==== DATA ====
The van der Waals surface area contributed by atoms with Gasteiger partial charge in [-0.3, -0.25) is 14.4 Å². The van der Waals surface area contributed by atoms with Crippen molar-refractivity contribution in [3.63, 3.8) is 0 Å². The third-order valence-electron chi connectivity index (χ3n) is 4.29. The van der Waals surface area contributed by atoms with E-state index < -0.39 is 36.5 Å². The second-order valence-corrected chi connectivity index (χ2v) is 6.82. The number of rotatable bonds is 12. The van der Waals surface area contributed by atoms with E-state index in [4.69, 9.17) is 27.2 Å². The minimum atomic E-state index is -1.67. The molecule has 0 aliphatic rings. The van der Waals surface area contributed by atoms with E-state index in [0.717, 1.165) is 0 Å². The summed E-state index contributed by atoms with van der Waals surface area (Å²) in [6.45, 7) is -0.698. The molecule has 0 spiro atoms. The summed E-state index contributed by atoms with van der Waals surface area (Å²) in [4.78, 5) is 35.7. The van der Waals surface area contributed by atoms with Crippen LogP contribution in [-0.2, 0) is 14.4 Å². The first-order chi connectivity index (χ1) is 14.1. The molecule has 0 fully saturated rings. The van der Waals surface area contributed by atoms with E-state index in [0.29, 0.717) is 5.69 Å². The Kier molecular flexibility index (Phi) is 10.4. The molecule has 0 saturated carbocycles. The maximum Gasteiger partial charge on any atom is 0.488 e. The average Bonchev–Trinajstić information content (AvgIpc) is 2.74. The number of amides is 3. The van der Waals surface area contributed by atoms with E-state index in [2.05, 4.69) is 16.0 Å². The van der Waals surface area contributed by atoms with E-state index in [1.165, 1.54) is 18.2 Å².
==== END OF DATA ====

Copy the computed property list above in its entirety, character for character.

The van der Waals surface area contributed by atoms with Gasteiger partial charge in [-0.3, -0.25) is 14.4 Å². The van der Waals surface area contributed by atoms with Crippen molar-refractivity contribution in [3.63, 3.8) is 0 Å². The third-order valence-electron chi connectivity index (χ3n) is 4.29. The van der Waals surface area contributed by atoms with E-state index < -0.39 is 36.5 Å². The second-order valence-corrected chi connectivity index (χ2v) is 6.82. The number of rotatable bonds is 12. The van der Waals surface area contributed by atoms with E-state index in [4.69, 9.17) is 27.2 Å². The minimum atomic E-state index is -1.67. The molecule has 0 aliphatic rings. The van der Waals surface area contributed by atoms with E-state index in [0.717, 1.165) is 0 Å². The summed E-state index contributed by atoms with van der Waals surface area (Å²) in [6.45, 7) is -0.698. The molecule has 0 spiro atoms. The summed E-state index contributed by atoms with van der Waals surface area (Å²) in [4.78, 5) is 35.7. The van der Waals surface area contributed by atoms with Crippen LogP contribution in [-0.2, 0) is 14.4 Å². The first-order chi connectivity index (χ1) is 14.1. The molecule has 0 fully saturated rings. The van der Waals surface area contributed by atoms with E-state index in [0.29, 0.717) is 5.69 Å². The Kier molecular flexibility index (Phi) is 10.4. The molecule has 0 saturated carbocycles. The maximum Gasteiger partial charge on any atom is 0.488 e. The average Bonchev–Trinajstić information content (AvgIpc) is 2.74. The number of amides is 3. The van der Waals surface area contributed by atoms with E-state index in [2.05, 4.69) is 16.0 Å². The van der Waals surface area contributed by atoms with E-state index in [1.165, 1.54) is 18.2 Å².